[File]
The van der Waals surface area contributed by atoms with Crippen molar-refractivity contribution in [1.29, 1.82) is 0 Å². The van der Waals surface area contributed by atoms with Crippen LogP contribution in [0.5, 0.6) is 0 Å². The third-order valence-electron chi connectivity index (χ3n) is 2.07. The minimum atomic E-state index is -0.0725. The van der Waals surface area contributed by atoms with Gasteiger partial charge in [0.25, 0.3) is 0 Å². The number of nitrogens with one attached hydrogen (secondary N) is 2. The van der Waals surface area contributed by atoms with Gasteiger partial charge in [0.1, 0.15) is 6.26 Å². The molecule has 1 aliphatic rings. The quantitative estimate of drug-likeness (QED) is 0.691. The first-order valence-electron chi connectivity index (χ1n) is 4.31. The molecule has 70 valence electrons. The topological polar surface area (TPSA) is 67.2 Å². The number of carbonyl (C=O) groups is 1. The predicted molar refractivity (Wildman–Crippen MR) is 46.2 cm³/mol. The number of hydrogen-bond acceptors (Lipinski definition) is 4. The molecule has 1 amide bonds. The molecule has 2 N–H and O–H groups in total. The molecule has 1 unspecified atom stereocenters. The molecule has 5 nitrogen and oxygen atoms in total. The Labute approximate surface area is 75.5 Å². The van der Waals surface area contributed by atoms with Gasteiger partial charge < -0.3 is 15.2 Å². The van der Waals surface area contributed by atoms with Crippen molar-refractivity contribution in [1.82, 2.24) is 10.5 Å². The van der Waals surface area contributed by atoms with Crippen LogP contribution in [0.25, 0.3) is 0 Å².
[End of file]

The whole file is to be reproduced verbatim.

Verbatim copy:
The van der Waals surface area contributed by atoms with Crippen molar-refractivity contribution in [1.29, 1.82) is 0 Å². The van der Waals surface area contributed by atoms with Crippen LogP contribution in [0.5, 0.6) is 0 Å². The third-order valence-electron chi connectivity index (χ3n) is 2.07. The minimum atomic E-state index is -0.0725. The van der Waals surface area contributed by atoms with Gasteiger partial charge in [0.25, 0.3) is 0 Å². The number of nitrogens with one attached hydrogen (secondary N) is 2. The van der Waals surface area contributed by atoms with Gasteiger partial charge in [0.1, 0.15) is 6.26 Å². The molecule has 1 aliphatic rings. The quantitative estimate of drug-likeness (QED) is 0.691. The first-order valence-electron chi connectivity index (χ1n) is 4.31. The molecule has 70 valence electrons. The topological polar surface area (TPSA) is 67.2 Å². The number of carbonyl (C=O) groups is 1. The predicted molar refractivity (Wildman–Crippen MR) is 46.2 cm³/mol. The number of hydrogen-bond acceptors (Lipinski definition) is 4. The molecule has 1 amide bonds. The molecule has 2 N–H and O–H groups in total. The molecule has 1 unspecified atom stereocenters. The molecule has 5 nitrogen and oxygen atoms in total. The Labute approximate surface area is 75.5 Å². The van der Waals surface area contributed by atoms with Gasteiger partial charge < -0.3 is 15.2 Å². The van der Waals surface area contributed by atoms with Crippen molar-refractivity contribution in [1.82, 2.24) is 10.5 Å². The van der Waals surface area contributed by atoms with Crippen LogP contribution in [0.25, 0.3) is 0 Å².